This is the promised follow-up to Monday’s post.
Well, so much for routine.
When the staffing agency was telling me about this job they said it would be from 7:00 am to 10:00 am, then from 1:00 pm to 4:00 pm. (I’m riding a school bus (well, van) with a special needs child.)
Great! I thought. Three hours in between to work on writing or whatever.
Ha! It’s more like from 7:30 am to 4:30 pm with an hour from 11:00 to noon which turns out to be more like half an hour sometimes. (It’s a three hour round trip twice a day, plus time to unload and load the kids. And that doesn’t take into account traffic and road construction.)
My first day was Tuesday and I was pretty wiped out. I hadn’t slept well Monday night, and Tuesday was rainy and grey and dull and it was almost impossible to stay awake. I was also getting moderately car sick, which didn’t help.
So, nothing got done on Tuesday other than survival.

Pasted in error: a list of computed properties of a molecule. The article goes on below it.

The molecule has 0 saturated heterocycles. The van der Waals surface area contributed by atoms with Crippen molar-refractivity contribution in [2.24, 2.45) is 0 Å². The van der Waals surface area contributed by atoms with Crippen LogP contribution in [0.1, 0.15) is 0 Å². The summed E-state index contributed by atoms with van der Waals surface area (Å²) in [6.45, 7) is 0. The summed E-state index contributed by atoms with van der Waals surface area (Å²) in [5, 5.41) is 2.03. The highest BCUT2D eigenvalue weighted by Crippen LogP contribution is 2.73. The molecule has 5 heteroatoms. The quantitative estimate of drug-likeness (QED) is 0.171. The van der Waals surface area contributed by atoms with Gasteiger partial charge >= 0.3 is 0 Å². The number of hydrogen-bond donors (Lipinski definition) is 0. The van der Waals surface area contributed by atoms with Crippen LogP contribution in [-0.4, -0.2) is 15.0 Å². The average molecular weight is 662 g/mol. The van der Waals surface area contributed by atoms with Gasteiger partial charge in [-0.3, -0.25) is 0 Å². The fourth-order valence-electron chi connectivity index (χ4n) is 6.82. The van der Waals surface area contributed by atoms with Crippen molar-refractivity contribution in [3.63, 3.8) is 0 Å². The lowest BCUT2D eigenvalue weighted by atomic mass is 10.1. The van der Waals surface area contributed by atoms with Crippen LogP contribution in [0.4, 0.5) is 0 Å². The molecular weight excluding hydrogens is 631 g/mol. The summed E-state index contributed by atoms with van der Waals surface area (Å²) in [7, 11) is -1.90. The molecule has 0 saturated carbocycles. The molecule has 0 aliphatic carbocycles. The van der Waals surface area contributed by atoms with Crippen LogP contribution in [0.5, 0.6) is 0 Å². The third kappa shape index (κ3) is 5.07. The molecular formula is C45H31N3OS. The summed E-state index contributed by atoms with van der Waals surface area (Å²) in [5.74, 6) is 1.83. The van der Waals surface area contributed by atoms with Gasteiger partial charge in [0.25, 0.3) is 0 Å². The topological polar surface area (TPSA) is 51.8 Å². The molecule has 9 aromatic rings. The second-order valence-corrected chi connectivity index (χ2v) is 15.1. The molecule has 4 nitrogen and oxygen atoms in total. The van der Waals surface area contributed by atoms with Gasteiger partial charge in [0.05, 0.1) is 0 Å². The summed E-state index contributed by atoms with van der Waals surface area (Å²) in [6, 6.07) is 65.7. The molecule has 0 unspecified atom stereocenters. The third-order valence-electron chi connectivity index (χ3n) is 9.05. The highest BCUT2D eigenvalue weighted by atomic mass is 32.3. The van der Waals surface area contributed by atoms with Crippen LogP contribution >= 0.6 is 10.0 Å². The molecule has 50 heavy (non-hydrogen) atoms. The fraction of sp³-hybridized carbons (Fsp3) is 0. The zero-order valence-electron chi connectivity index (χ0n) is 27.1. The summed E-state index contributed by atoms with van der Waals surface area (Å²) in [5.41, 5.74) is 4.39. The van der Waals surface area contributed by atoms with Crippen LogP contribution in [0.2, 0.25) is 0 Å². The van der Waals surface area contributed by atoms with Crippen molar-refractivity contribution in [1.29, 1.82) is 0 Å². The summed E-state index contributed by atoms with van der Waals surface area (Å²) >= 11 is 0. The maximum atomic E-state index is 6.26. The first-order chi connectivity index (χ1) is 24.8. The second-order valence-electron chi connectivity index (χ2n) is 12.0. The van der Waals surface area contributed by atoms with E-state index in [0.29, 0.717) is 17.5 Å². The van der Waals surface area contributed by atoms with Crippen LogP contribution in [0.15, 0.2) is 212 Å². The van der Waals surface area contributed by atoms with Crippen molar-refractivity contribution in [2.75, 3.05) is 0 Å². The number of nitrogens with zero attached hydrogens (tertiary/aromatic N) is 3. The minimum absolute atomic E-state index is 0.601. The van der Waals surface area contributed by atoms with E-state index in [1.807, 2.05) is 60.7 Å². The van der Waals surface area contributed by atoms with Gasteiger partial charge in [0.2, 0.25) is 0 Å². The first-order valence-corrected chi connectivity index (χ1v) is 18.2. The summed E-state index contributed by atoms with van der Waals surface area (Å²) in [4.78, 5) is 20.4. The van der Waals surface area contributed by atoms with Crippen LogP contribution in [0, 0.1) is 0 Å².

Wednesday was better. I slept well Tuesday night so I was able to use my down time (“lunch” and waiting for the kids to get out of school) to work on… not writing exactly (as in, I didn’t write any sentences for a novel) but I did start on some character sketches that I need for Soraine’s crew. Only one of the three has a name so far (well, maybe two – I think I named one in the last attempt at writing this scene) but they all had descriptions by the end of the day.
Thursday was not so good.
The kid was getting a little out of hand and being a distraction to the bus driver. When I tried to get him to stop he hit me in the face, then bit my arm. (Fortunately I was wearing a hoodie so all I have is a bruise.) By the time all was said and done I’d been hit in the face three times, head-butted in the upper arm I don’t know how many times, and warded off a couple more bite attempts. I think I got kicked somewhere too but he’d taken his shoes off so that’s no biggie.
But on a more productive note, I rewrote my notes for Soraine’s crew, enhanced their descriptions, and actually gave another one a name.
And that brings us to today.